After Janus

By Larry Sand
November 21, 2017

If the Janus case is successful, will it be the first of many shoes to drop? 

Janus v AFSCME is due to be heard by the U.S. Supreme Court early in 2018, with a decision announced in June. If the lawsuit is successful, no teacher or any public employee in the U.S. would have to pay money to a union as a condition of employment. A couple of weeks ago, I covered the possible political fallout of the case, but what other ramifications could (and should) there be? Here are just a few ideas.

Perhaps the first thing that could be done is eliminate the unions’ ability to establish themselves as exclusive representatives of all employees. Even if Janus flies and teachers and other government workers are no longer compelled to pay anything to the union, they will still be forced to be represented by the union in most states. The unions call these people “free riders.” Bushwa. They are forced riders. The unions insist on exclusivity. Were teachers allowed to bargain for themselves or even form a rival union, Big Labor would face its worst nightmare, even more abhorrent than a right-to-work country – competition. As Mike Antonucci writes, “The very first thing any new union wants is exclusivity, whereby “no other unions are allowed to negotiate on behalf of people in the bargaining unit. Unit members cannot hire their own agent, nor can they represent themselves.”

Congress passed the Sherman Antitrust Act in 1890, and it remains the core of antitrust policy. It prohibits the restraint of trade and abuse of monopoly power. Maybe 127 years later we should apply the law to unions.

Another important change would be to require unions to recertify themselves on a regular basis. If your grandma hired a law firm to help her get through some legal issues, would you have to hire that same law firm 40 years later? Of course not. But as things stand now, Nana could have voted a union into power in the 1970s (or before) and if you ply the same trade as she, you would be forced to be represented by the same union. In fact, just 6 percent of workers represented by a union today voted for that union to represent them.

The poster child for recertification is Wisconsin Governor Scott Walker, whose Act 10 dramatically curtailed collective bargaining for most public employees, including teachers.

Among other things, the law requires that collective bargaining units take annual votes to maintain certification as a union. Passed in 2011, the law saw over 100 public school unions in Wisconsin decertified by teachers by 2015. “Inherited” unionism has to go. There is no place in America for intergenerational power. It may do wonders for the Kim family in Korea, but it stinks for everyone else.

A third change that would benefit many is the elimination or minimization of collective bargaining agreements (CBAs), which in the education realm don’t serve kids, good teachers or taxpayers.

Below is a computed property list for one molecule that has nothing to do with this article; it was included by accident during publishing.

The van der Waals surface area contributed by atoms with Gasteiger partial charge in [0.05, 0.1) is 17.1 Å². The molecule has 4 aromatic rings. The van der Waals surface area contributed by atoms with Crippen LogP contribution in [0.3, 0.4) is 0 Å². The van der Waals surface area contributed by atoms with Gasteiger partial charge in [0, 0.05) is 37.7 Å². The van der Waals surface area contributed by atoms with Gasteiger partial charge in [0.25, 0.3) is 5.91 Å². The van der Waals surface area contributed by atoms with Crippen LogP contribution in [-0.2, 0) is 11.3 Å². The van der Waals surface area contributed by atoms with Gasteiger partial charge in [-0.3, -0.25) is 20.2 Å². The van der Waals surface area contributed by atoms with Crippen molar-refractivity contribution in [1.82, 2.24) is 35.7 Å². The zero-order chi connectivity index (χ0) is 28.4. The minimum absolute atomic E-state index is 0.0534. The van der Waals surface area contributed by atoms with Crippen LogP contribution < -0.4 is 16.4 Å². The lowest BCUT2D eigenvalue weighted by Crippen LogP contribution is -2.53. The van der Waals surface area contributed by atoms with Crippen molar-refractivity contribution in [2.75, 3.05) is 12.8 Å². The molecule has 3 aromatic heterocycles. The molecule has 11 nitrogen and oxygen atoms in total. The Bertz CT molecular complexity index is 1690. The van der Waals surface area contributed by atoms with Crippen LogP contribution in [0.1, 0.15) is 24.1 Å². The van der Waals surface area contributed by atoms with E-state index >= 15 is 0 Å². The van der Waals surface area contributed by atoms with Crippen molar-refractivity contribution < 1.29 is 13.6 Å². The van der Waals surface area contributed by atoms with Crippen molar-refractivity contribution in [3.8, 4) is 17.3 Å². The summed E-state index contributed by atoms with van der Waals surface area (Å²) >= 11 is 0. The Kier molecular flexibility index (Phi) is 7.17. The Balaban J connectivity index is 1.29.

Rick Hess, of the American Enterprise Institute, and Martin West from the Brookings Institute point out that CBAs are vestiges of the industrial economic model that prevailed in the 1950s. “Collective bargaining contracts are especially problematic on three fronts: 1) they restrict efforts to use compensation as a tool to recruit, reward and retain the most essential and effective teachers, 2) they impede attempts to assign or remove teachers on the basis of fit or performance and 3) they over-regulate school life with work rules that stifle creative problem-solving without demonstrably improving teachers’ ability to serve students.” Since the advent of Act 10, graduation rates and the number of advanced placement tests taken have been trending upward in Wisconsin.

Wage compression,” occurs when the salaries of lower paid teachers are raised above the market rate, with the increase offset by reducing pay of the most productive ones. “Why strive to become better if I am not going to be compensated for it?” is the attitude of many. Mike Petrilli of the Fordham Institute takes it one step further, claiming CBAs hurt the bottom line of all teachers. He compared teachers’ salaries in districts across the country which allow collective bargaining with those that don’t. He found that teachers who worked in districts where the union was not involved actually made more money than those who were in collective bargaining districts – $64,500 on average versus $57,500.

To show benefits of restricting CBAs for taxpayers, we can again look at Wisconsin. Between the arrival of Act 10 in 2011 and 2016, the law saved the state’s taxpayers $5.24 billion, according to an analysis by the MacIver Institute.

Should the court rule on the side of liberty in the Janus case, it will be a blow for worker freedom, but there is a lot more work to do.

Larry Sand, a former classroom teacher, is the president of the non-profit California Teachers Empowerment Network – a non-partisan, non-political group dedicated to providing teachers and the general public with reliable and balanced information about professional affiliations and positions on educational issues. The views presented here are strictly his own.

 

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